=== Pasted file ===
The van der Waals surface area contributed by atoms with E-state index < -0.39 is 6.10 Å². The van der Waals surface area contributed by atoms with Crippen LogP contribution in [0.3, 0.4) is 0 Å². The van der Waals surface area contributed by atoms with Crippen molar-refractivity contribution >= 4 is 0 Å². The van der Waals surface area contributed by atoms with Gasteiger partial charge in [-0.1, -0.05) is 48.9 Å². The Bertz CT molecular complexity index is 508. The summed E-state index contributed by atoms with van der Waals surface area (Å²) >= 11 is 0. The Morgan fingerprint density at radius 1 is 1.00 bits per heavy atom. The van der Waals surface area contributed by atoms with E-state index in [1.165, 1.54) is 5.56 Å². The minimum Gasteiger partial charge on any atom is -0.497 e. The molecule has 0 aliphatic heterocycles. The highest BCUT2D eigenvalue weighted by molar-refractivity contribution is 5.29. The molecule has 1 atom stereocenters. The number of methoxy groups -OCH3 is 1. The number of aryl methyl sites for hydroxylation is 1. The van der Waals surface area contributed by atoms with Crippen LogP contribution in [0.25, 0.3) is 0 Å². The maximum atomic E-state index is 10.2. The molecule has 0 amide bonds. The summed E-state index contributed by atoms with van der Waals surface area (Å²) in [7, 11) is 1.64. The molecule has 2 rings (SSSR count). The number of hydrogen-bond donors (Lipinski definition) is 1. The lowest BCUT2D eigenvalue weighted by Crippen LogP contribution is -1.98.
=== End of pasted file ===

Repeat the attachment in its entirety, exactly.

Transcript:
The van der Waals surface area contributed by atoms with E-state index < -0.39 is 6.10 Å². The van der Waals surface area contributed by atoms with Crippen LogP contribution in [0.3, 0.4) is 0 Å². The van der Waals surface area contributed by atoms with Crippen molar-refractivity contribution >= 4 is 0 Å². The van der Waals surface area contributed by atoms with Gasteiger partial charge in [-0.1, -0.05) is 48.9 Å². The Bertz CT molecular complexity index is 508. The summed E-state index contributed by atoms with van der Waals surface area (Å²) >= 11 is 0. The Morgan fingerprint density at radius 1 is 1.00 bits per heavy atom. The van der Waals surface area contributed by atoms with E-state index in [1.165, 1.54) is 5.56 Å². The minimum Gasteiger partial charge on any atom is -0.497 e. The molecule has 0 aliphatic heterocycles. The highest BCUT2D eigenvalue weighted by molar-refractivity contribution is 5.29. The molecule has 1 atom stereocenters. The number of methoxy groups -OCH3 is 1. The number of aryl methyl sites for hydroxylation is 1. The van der Waals surface area contributed by atoms with Crippen LogP contribution in [0.25, 0.3) is 0 Å². The maximum atomic E-state index is 10.2. The molecule has 0 amide bonds. The summed E-state index contributed by atoms with van der Waals surface area (Å²) in [7, 11) is 1.64. The molecule has 2 rings (SSSR count). The number of hydrogen-bond donors (Lipinski definition) is 1. The lowest BCUT2D eigenvalue weighted by Crippen LogP contribution is -1.98.